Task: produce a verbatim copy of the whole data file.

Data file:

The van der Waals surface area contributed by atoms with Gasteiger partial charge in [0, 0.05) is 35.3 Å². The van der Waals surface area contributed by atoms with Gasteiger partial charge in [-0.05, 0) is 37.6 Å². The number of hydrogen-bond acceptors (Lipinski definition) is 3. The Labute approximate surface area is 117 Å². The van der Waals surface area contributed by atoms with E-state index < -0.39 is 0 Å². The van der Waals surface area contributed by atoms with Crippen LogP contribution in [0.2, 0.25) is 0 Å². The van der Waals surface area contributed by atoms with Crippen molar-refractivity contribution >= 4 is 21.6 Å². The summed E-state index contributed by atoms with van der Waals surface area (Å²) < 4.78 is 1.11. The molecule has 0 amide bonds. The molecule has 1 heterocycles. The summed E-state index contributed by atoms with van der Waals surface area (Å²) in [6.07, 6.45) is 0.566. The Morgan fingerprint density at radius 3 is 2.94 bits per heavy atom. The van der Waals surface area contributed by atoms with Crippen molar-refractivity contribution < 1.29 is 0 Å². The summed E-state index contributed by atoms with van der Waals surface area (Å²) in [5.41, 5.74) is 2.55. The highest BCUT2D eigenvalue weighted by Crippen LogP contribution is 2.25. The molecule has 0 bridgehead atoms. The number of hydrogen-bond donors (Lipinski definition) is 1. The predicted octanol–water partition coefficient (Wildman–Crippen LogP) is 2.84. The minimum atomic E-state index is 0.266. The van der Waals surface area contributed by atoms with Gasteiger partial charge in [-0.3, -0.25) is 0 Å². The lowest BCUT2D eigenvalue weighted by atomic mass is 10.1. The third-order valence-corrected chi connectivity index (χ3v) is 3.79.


The van der Waals surface area contributed by atoms with Gasteiger partial charge in [0, 0.05) is 35.3 Å². The van der Waals surface area contributed by atoms with Gasteiger partial charge in [-0.05, 0) is 37.6 Å². The number of hydrogen-bond acceptors (Lipinski definition) is 3. The Labute approximate surface area is 117 Å². The van der Waals surface area contributed by atoms with E-state index < -0.39 is 0 Å². The van der Waals surface area contributed by atoms with Crippen LogP contribution in [0.2, 0.25) is 0 Å². The van der Waals surface area contributed by atoms with Crippen molar-refractivity contribution >= 4 is 21.6 Å². The summed E-state index contributed by atoms with van der Waals surface area (Å²) < 4.78 is 1.11. The molecule has 0 amide bonds. The molecule has 1 heterocycles. The summed E-state index contributed by atoms with van der Waals surface area (Å²) in [6.07, 6.45) is 0.566. The Morgan fingerprint density at radius 3 is 2.94 bits per heavy atom. The van der Waals surface area contributed by atoms with Crippen molar-refractivity contribution < 1.29 is 0 Å². The summed E-state index contributed by atoms with van der Waals surface area (Å²) in [5.41, 5.74) is 2.55. The highest BCUT2D eigenvalue weighted by Crippen LogP contribution is 2.25. The molecule has 0 bridgehead atoms. The number of hydrogen-bond donors (Lipinski definition) is 1. The predicted octanol–water partition coefficient (Wildman–Crippen LogP) is 2.84. The minimum atomic E-state index is 0.266. The van der Waals surface area contributed by atoms with Gasteiger partial charge in [-0.3, -0.25) is 0 Å². The lowest BCUT2D eigenvalue weighted by atomic mass is 10.1. The third-order valence-corrected chi connectivity index (χ3v) is 3.79.